Critics of the Catholic Church often claim that the Catholic Church teaches too many doctrines that are not in Holy Scripture. It is true that some of the Church’s teachings are not fully nor explicitly found in Holy Scripture, but it does not mean that the Catholic Church arbitrarily invented them. When one reads the writings of the Fathers of the Church, such as St. Clement of Rome (died c. A.D. 100), St. Ignatius of Antioch (A.D. 35-117), the apologist St. Justin Martyr (A.D. 100-165), St. Polycarp (A.D. 69-155), St. Irenaeus (A.D. 130-203), St. Dionysius of Alexandria (A.D. 265), etc., he or she will discover that the early Christians upheld the very same doctrines that the Catholic Church has taught and still teaches today. Therefore, the Catholic Church did not invent any of her teachings. She inherited them from Christ and the Apostles by Sacred Tradition.
Existence of Sacred Tradition
The reliability and divine origin of the Holy Scriptures are thoroughly discussed and may be found under the "Holy Scriptures" tab of this website. Assuming that the reader has read those pages, and that he or she is now convinced that the Holy Scriptures are a reliable source of religious doctrine, then the Bible itself may be used to prove authoritatively the existence of Sacred Tradition during the early years of Christianity. This is useful when carrying a conversation with Protestants, for these people believe that the Bible is the only reliable source of religious truth.
So, how do we know that Sacred Tradition (or the active practice of oral Apostolic preaching) existed in the years following the death of Christ? Some evidence may be found from the Bible itself:
Before His Ascension into Heaven, our Lord instructed the Apostles to make the faithful observe “all things whatsoever I have commanded you” (Matt 28:20). But from John 21:25 we know that not every thing that Christ did was recorded in Holy Scripture. Therefore, (now connect the dots) if the Apostles were to teach "all things" that our Lord did, but not everything was recorded in Holy Scripture, then there must be other spoken teachings handed on by the Apostles to the Church, which were not fully written in Holy Scripture. This was Sacred Tradition! Of this St. Paul writes: “Therefore, brethren, stand fast; and hold the traditions which you have learned, whether by word, or by our epistle” (2 Thes 2:14)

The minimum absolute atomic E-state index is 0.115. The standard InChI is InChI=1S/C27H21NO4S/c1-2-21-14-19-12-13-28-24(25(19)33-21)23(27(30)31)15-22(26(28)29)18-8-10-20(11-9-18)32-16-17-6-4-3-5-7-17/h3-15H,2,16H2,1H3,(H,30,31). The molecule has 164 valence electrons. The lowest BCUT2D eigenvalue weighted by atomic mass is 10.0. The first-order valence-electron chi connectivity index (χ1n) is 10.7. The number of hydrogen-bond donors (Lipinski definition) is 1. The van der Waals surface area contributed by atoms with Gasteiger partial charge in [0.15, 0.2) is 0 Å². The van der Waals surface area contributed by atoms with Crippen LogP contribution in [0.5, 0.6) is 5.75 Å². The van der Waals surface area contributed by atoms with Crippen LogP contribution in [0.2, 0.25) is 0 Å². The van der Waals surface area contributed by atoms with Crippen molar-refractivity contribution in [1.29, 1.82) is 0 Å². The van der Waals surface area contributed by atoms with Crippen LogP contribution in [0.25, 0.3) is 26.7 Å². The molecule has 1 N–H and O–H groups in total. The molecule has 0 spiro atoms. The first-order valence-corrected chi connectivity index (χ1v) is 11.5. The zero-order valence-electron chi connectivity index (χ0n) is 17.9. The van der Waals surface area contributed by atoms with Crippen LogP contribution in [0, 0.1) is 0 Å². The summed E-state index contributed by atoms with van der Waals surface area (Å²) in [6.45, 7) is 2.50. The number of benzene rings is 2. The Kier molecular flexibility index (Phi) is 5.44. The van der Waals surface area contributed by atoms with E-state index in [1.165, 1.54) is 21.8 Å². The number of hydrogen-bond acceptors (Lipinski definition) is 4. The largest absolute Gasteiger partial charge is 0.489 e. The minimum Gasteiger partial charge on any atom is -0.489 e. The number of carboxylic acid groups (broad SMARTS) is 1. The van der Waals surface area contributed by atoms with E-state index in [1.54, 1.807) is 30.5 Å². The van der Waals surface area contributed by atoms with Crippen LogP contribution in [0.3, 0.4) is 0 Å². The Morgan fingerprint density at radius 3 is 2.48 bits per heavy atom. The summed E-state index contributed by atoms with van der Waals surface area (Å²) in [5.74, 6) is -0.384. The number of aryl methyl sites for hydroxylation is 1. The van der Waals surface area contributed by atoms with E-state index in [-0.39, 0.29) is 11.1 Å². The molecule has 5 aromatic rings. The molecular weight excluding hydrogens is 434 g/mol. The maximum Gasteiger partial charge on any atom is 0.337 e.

In the Acts of the Apostles St. Luke records St. Paul as saying, "I have shewed you all things, how that so labouring you ought to support the weak, and to remember the word of the Lord Jesus, how he said: It is a more blessed thing to give, rather than to receive" (Acts 20:35). This saying of our Lord (in italics) is nowhere in any of the gospels. How then did St. Paul find out about it? Obviously by word of mouth. Christ made this remark to his Apostles, who then told it to their disciples, who in turn passed it on to other disciples, until it reached St. Paul.
Many evidences may also be found in the writings of the Fathers of the Church who did not merely point out the existence of unwritten Tradition, but even showed its role in the preservation of the Faith. Only two examples will be given:
St. Irenaeus of Lyons (A.D. 125-200), Against Heresies, Book I, Chapter 10, # 2: "As I have already observed, the Church, having received this preaching and this faith, although scattered throughout the whole world, yet, as if occupying but one house, carefully preserves it. She also believes these points [of doctrine] just as if she had but one soul, and one and the same heart, and she proclaims them, and teaches them, and hands them down, with perfect harmony, as if she possessed only one mouth. For, although the languages of the world are dissimilar, yet the import of the tradition is one and the same. For the Churches which have been planted in Germany do not believe or hand down anything different, nor do those in Spain, nor those in Gaul, nor those in the East, nor those in Egypt, nor those in Libya, nor those which have been established in the central regions of the world. But as the sun, that creature of God, is one and the same throughout the whole world, so also the preaching of the truth shines everywhere, and enlightens all men that are willing to come to a knowledge of the truth. Nor will any one of the rulers in the Churches, however highly gifted he may be in point of eloquence, teach doctrines different from these (for no one is greater than the Master); nor, on the other hand, will he who is deficient in power of expression inflict injury on the tradition. For the faith being ever one and the same, neither does one who is able at great length to discourse regarding it, make any addition to it, nor does one, who can say but little diminish it." (Italics added.)